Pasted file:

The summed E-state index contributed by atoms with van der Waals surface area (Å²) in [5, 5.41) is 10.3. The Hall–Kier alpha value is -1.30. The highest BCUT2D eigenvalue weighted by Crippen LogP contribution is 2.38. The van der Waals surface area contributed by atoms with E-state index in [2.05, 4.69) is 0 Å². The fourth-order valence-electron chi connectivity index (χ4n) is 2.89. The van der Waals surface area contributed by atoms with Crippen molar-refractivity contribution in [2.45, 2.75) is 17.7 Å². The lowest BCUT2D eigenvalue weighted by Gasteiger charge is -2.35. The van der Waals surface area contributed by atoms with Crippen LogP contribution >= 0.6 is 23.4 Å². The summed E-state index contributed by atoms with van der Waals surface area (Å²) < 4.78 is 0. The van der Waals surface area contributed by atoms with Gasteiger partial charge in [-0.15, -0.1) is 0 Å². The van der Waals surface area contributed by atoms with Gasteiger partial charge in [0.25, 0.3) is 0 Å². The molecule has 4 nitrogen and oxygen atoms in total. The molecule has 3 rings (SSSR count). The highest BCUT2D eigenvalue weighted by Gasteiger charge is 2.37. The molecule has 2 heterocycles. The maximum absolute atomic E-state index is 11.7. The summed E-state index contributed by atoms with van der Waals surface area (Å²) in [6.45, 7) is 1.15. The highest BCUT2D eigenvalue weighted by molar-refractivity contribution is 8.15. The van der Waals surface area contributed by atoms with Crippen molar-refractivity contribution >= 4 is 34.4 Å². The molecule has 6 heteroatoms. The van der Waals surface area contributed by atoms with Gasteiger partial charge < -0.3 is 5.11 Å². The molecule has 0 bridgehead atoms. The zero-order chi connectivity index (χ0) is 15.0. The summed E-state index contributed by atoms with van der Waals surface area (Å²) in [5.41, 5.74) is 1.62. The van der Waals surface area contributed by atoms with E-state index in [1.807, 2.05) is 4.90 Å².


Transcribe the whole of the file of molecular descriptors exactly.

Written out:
The summed E-state index contributed by atoms with van der Waals surface area (Å²) in [5, 5.41) is 10.3. The Hall–Kier alpha value is -1.30. The highest BCUT2D eigenvalue weighted by Crippen LogP contribution is 2.38. The van der Waals surface area contributed by atoms with E-state index in [2.05, 4.69) is 0 Å². The fourth-order valence-electron chi connectivity index (χ4n) is 2.89. The van der Waals surface area contributed by atoms with Crippen molar-refractivity contribution in [2.45, 2.75) is 17.7 Å². The lowest BCUT2D eigenvalue weighted by Gasteiger charge is -2.35. The van der Waals surface area contributed by atoms with Crippen LogP contribution >= 0.6 is 23.4 Å². The summed E-state index contributed by atoms with van der Waals surface area (Å²) < 4.78 is 0. The van der Waals surface area contributed by atoms with Gasteiger partial charge in [-0.15, -0.1) is 0 Å². The van der Waals surface area contributed by atoms with Gasteiger partial charge in [0.25, 0.3) is 0 Å². The molecule has 4 nitrogen and oxygen atoms in total. The molecule has 3 rings (SSSR count). The highest BCUT2D eigenvalue weighted by Gasteiger charge is 2.37. The molecule has 2 heterocycles. The maximum absolute atomic E-state index is 11.7. The summed E-state index contributed by atoms with van der Waals surface area (Å²) in [6.45, 7) is 1.15. The highest BCUT2D eigenvalue weighted by molar-refractivity contribution is 8.15. The van der Waals surface area contributed by atoms with Crippen molar-refractivity contribution >= 4 is 34.4 Å². The molecule has 6 heteroatoms. The van der Waals surface area contributed by atoms with Gasteiger partial charge < -0.3 is 5.11 Å². The molecule has 0 bridgehead atoms. The zero-order chi connectivity index (χ0) is 15.0. The summed E-state index contributed by atoms with van der Waals surface area (Å²) in [5.41, 5.74) is 1.62. The van der Waals surface area contributed by atoms with E-state index in [1.807, 2.05) is 4.90 Å².